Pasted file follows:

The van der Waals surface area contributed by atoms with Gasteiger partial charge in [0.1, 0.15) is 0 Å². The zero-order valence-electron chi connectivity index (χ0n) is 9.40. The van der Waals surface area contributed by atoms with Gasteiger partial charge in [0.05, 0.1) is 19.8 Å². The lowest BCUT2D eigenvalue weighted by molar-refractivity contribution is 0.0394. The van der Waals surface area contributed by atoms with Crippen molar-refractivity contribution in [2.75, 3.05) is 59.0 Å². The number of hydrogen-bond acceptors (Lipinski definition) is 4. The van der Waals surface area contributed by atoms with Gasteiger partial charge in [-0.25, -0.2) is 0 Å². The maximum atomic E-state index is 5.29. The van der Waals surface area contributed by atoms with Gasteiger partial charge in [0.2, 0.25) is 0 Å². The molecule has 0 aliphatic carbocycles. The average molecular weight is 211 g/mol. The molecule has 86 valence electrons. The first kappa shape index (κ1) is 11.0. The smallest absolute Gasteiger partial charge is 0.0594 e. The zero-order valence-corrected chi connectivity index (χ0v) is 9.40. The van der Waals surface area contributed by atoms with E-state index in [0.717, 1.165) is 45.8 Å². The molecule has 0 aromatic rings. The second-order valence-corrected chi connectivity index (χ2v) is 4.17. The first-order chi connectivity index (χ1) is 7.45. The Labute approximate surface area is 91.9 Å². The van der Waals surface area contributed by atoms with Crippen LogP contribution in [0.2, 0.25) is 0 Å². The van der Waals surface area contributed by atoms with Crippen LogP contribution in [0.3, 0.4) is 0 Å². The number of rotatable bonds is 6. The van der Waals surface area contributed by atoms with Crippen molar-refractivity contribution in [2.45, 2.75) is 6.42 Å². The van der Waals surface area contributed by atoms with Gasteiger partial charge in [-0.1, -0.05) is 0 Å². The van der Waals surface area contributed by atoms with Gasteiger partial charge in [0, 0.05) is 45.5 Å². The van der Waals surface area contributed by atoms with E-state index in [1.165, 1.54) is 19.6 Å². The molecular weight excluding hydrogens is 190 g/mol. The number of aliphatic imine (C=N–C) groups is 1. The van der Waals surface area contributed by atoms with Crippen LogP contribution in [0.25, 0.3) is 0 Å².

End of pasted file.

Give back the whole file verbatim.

The van der Waals surface area contributed by atoms with Gasteiger partial charge in [0.1, 0.15) is 0 Å². The zero-order valence-electron chi connectivity index (χ0n) is 9.40. The van der Waals surface area contributed by atoms with Gasteiger partial charge in [0.05, 0.1) is 19.8 Å². The lowest BCUT2D eigenvalue weighted by molar-refractivity contribution is 0.0394. The van der Waals surface area contributed by atoms with Crippen molar-refractivity contribution in [2.75, 3.05) is 59.0 Å². The number of hydrogen-bond acceptors (Lipinski definition) is 4. The van der Waals surface area contributed by atoms with Gasteiger partial charge in [-0.25, -0.2) is 0 Å². The maximum atomic E-state index is 5.29. The van der Waals surface area contributed by atoms with Gasteiger partial charge in [0.2, 0.25) is 0 Å². The molecule has 0 aliphatic carbocycles. The average molecular weight is 211 g/mol. The molecule has 86 valence electrons. The first kappa shape index (κ1) is 11.0. The smallest absolute Gasteiger partial charge is 0.0594 e. The zero-order valence-corrected chi connectivity index (χ0v) is 9.40. The van der Waals surface area contributed by atoms with E-state index in [0.717, 1.165) is 45.8 Å². The molecule has 0 aromatic rings. The second-order valence-corrected chi connectivity index (χ2v) is 4.17. The first-order chi connectivity index (χ1) is 7.45. The Labute approximate surface area is 91.9 Å². The van der Waals surface area contributed by atoms with Crippen LogP contribution in [0.2, 0.25) is 0 Å². The van der Waals surface area contributed by atoms with Crippen LogP contribution in [0.3, 0.4) is 0 Å². The number of rotatable bonds is 6. The van der Waals surface area contributed by atoms with Crippen molar-refractivity contribution in [2.45, 2.75) is 6.42 Å². The van der Waals surface area contributed by atoms with Gasteiger partial charge in [-0.1, -0.05) is 0 Å². The van der Waals surface area contributed by atoms with Gasteiger partial charge in [0, 0.05) is 45.5 Å². The van der Waals surface area contributed by atoms with E-state index in [1.165, 1.54) is 19.6 Å². The molecular weight excluding hydrogens is 190 g/mol. The number of aliphatic imine (C=N–C) groups is 1. The van der Waals surface area contributed by atoms with Crippen LogP contribution in [0.25, 0.3) is 0 Å².